For the 60th Anniversary of the All Cape and Islands Music Festival I was commissioned to write the closing work for the combined ensembles. As an alumnus of the festival is was especially meaningful to contribute in this way. The resulting work was "The Mad Wind," a setting of the poem by Clark Ashton Smith. With over 300 students on Barnstable High School's stage, it was truly a Mahlerian moment. I also served as accompanist for the SATB choir directed by my friend Reagan Paras. My rehearsal photo doesn't quite do it justice, but the Cape Cod Times photographer captured some great moments.
Thanks to GIA Publishing for this beautiful score flipper video!
In addition to being published in their 50th Anniversary songbook, "Silent Noon" was selected for performance by the Hong Kong Children's Choir 50th Anniversary Concert. www.hkcchoir.org/catalog/tc/
Just finished up this track for a corporate video, sounds included! This was done in collaboration with Ian Romer
Attending the Ithaca College Choral Composition Festival last Saturday as a finalist was a wonderful experience. The day was largely spent sitting in on concerts from the collegiate and visiting high school choirs and getting to know the other composers of diverse backgrounds and ages. I am incredibly thankful to the East Lyme High School Chorus and their director, Anthony Maiese, for all the work and heart they invested in the piece I wrote, "Remember."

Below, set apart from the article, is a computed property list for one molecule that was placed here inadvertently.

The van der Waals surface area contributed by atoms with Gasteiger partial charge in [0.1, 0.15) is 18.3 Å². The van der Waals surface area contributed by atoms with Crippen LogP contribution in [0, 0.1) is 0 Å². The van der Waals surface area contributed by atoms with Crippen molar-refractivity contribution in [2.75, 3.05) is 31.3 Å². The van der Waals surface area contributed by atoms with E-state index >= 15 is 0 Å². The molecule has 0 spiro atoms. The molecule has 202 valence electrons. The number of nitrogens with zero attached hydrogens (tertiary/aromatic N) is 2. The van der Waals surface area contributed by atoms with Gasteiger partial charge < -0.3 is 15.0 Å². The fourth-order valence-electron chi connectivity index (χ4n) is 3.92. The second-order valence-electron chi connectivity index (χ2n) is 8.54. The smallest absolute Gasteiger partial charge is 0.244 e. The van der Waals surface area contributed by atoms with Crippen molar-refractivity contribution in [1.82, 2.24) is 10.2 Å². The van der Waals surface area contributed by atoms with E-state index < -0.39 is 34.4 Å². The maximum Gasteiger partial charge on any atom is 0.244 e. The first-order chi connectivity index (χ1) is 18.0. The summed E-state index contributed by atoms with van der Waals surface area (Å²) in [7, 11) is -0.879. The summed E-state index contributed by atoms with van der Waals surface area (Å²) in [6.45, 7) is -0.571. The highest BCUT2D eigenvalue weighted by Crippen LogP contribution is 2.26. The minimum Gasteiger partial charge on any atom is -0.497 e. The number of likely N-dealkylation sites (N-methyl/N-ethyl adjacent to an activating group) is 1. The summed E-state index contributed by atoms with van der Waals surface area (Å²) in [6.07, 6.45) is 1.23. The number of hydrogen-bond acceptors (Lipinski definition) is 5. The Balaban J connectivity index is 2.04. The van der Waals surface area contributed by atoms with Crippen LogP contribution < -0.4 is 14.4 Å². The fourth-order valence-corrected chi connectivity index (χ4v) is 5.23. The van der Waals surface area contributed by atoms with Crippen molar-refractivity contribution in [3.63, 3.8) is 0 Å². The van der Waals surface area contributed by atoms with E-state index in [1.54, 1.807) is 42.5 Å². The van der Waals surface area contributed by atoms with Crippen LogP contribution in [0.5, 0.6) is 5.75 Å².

Our group reflection on the text prior to their performance was a true heart-to-heart, and I think the sharing of insight about the meaning of Rossetti's text was illuminating for us all. The key word that was brought into the discussion that did not make itself apparent to me when I was setting it was "selflessness." The shift of the narrator from asking to be remembered to granting the reader the (clearly impossible) option the chance to "forget and smile" is a great act of love.
It was incredibly encouraging as a composer to see a thriving program, led by Janet Galván, that connects creators with performers and educators. These collaborations are what keep us all connected and make art a living process rooted in earth.